Our private eyes are now investigating for our clients the prolific reliance on internet dating sites. We are very capable of discreetly checking out potential suitors with near perfect accuracy and would be happy to talk to you in complete confidence with a way we can either put your mind at ease or uncover mistruths with our investigations.
Please see our section in Services, internet profiling and internet romances.
However, if you are in the early stages of a net romance we have reproduced a guide with the dating do’s and don’ts
- Go slow before going steady: Proceed with caution when meeting someone through a dating service. Be careful not to offer too much information that can identify you or your address. You can usually uncover a con artist if you’re persistent in demanding answers to detailed questions.Use an Internet search engine to verify and gather more information. There have been too many cases of women being stalked or assaulted by strangers they meet online. If you move from online chatting to talking on the phone do not disclose your number to avoid further hassle later on.
- There’s no free lunch: There are a growing number of “free” dating websites, as well as dating services offering “free” trial memberships. Consumers complain that scam artists use free sites because there is less monitoring and paperwork for subscribers. Additionally, with “free” trial memberships, consumers must check the fine print which changes frequently with some services to know when and how to cancel their membership and avoid paying fees. Many of the scammers also use stolen credit cards to purchase long term memberships to the various dating services as well. Remember, just because someone is a paying member does not make them real.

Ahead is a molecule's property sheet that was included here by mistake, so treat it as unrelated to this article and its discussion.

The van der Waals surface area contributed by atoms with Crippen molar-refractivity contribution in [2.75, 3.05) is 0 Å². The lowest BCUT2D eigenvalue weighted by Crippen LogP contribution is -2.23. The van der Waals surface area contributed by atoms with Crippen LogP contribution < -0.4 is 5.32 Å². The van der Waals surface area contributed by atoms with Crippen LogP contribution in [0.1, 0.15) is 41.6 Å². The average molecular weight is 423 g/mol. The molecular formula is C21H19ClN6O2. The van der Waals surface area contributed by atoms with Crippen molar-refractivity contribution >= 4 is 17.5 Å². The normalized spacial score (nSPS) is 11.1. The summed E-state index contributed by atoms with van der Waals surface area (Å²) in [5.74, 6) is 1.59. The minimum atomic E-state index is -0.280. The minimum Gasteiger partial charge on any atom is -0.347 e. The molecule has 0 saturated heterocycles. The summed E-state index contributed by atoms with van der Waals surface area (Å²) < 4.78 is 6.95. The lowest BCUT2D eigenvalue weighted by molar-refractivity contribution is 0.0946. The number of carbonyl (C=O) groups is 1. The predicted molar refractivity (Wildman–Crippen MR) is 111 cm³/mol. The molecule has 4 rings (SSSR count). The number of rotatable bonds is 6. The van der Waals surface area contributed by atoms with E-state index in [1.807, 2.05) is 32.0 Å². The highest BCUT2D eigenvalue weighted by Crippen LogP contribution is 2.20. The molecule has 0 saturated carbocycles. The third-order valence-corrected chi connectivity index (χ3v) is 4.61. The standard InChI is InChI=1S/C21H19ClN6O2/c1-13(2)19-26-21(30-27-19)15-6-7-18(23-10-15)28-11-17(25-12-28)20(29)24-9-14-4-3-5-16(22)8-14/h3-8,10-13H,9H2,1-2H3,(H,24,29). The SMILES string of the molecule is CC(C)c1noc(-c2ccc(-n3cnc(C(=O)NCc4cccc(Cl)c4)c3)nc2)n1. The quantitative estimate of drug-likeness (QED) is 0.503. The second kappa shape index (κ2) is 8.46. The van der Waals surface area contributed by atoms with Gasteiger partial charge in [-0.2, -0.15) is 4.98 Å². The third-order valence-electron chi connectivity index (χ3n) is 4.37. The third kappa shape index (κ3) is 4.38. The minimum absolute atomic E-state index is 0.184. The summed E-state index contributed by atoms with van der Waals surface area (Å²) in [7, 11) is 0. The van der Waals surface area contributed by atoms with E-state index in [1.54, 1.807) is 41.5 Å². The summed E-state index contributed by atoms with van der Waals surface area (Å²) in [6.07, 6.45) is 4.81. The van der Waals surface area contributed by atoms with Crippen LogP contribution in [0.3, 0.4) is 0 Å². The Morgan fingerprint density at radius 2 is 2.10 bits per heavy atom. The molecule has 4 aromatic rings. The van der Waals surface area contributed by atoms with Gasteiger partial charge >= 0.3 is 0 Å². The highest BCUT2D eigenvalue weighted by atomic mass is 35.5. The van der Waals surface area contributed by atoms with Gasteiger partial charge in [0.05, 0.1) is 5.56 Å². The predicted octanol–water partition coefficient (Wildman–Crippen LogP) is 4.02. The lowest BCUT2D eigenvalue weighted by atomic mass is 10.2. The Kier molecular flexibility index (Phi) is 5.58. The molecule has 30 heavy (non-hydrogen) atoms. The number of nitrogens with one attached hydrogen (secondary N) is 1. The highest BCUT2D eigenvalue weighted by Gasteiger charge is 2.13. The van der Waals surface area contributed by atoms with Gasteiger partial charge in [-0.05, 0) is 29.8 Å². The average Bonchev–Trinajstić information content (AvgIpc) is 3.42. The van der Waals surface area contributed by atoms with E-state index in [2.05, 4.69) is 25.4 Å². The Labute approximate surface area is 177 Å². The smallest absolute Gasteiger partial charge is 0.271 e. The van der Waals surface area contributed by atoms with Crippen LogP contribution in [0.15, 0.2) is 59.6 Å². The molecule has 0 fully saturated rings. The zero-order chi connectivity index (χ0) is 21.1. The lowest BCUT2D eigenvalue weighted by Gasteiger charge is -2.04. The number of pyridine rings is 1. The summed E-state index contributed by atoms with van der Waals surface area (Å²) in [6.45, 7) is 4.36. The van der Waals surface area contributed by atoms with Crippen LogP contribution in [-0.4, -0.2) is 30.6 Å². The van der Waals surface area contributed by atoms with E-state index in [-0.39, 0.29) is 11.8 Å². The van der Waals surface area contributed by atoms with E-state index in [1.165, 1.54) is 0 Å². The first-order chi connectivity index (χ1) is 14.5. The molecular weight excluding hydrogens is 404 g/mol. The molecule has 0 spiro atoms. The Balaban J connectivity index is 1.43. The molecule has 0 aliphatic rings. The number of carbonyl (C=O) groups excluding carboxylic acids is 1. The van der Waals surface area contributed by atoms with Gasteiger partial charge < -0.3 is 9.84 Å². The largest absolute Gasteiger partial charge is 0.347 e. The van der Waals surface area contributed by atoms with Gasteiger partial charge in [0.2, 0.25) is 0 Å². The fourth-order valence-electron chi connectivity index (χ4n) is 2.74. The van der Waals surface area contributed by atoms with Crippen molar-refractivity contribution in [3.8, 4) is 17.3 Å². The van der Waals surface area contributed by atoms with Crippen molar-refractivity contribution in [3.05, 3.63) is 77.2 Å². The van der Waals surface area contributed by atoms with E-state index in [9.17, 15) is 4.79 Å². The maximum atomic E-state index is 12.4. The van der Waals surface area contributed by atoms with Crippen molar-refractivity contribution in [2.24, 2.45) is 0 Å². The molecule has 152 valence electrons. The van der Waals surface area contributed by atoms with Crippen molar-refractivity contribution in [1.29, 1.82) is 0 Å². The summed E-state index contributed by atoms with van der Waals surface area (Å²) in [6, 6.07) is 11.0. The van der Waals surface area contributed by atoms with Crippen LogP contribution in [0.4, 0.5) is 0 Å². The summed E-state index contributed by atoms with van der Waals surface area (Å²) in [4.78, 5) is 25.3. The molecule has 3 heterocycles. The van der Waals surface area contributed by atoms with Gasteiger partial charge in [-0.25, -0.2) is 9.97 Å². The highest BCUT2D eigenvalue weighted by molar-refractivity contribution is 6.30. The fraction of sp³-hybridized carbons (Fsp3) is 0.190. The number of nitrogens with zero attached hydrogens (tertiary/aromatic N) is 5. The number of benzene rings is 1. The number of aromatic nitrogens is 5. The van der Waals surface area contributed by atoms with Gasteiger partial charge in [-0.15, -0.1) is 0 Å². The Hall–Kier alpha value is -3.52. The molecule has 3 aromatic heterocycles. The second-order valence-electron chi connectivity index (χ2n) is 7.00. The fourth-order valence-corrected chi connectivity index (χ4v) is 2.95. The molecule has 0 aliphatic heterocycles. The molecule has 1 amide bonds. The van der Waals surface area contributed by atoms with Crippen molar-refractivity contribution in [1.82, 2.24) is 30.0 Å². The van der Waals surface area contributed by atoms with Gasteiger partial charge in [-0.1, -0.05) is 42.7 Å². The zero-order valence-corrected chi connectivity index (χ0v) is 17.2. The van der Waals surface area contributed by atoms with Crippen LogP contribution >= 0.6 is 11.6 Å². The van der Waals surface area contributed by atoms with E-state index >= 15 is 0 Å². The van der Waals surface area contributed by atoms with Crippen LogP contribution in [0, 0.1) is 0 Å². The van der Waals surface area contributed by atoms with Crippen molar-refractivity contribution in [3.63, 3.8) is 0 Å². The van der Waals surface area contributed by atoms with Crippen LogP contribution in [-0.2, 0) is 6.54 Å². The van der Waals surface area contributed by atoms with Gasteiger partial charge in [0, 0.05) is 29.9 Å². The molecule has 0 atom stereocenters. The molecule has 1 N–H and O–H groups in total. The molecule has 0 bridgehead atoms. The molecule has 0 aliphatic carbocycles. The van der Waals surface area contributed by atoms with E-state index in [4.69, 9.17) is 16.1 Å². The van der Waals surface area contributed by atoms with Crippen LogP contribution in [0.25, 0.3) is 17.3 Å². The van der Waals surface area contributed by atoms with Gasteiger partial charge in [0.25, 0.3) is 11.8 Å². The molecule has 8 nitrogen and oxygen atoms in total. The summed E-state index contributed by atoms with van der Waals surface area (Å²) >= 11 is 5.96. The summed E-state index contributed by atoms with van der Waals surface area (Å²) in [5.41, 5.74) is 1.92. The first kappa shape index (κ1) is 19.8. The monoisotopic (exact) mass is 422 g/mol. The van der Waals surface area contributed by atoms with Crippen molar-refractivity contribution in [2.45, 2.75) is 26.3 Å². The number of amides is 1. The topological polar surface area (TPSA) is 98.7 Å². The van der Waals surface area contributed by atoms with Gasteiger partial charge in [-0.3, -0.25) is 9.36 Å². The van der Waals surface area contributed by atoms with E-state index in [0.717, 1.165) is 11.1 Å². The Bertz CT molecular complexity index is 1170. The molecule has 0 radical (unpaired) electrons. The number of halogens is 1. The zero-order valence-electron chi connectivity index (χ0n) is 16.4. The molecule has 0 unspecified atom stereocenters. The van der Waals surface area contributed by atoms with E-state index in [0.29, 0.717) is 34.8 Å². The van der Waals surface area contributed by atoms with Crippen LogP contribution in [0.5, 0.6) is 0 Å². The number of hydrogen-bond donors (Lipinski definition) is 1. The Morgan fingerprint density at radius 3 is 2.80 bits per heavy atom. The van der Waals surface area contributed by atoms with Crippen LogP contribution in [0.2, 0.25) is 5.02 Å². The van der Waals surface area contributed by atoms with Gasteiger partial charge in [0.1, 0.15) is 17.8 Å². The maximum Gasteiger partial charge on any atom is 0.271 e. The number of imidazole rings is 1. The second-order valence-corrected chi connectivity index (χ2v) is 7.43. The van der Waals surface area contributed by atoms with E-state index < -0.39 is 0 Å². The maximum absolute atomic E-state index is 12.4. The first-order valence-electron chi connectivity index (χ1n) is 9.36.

- Let’s go some place more private: Another red flag is when you “meet” someone on a dating-service website but they want to continue the conversation at a website or an instant messenger service where the conversation will not be monitored. This also allows them to speak to several people at one time.
- Sometimes, love is a five-letter word: When you “meet” someone online or when reading their often-invented profile, watch for misspellings and other signs that they may be a con artist who does not live where they say they live or uses phrases that don’t quite ring true.
- Looks too good to be true: When an online profile includes a professional-looking photograph that may be a sign that there’s more (and less) here than meets the eye. Dating experts also say to look for wedding rings and body or facial features that don’t match their profile.
- Wink, wink, nudge, nudge: Consumers complain that some websites will send you false messages claiming to be from someone interested in meeting you (these messages are called “winks” or “icebreakers.”) These phoney winks will show up just before a trial membership or when your subscription is about to lapse.
- Like dating a microwave oven: Another sure sign of trouble is when your new online friend professes his love for you in a day or two. Also be wary if someone:
- demands that you keep the relationship secret
- claims that it was destiny, fate or God that brought you together;
- immediately requests your address, claiming they want to send you flowers, chocolates etc.
- asks for your bank account information or requests that you open an account for them in your name
- sends you a fake cheque or money order and asks you to cash it and wire them the money. (Many scammers also send several money orders, in amounts less than £1,000, to their victims)
- asks you to cover their plane fare or sponsor their VISA so he or she can enter the country legally
- asks you for a small loan to get them out of a jam
- asks you to receive and reship merchandise for them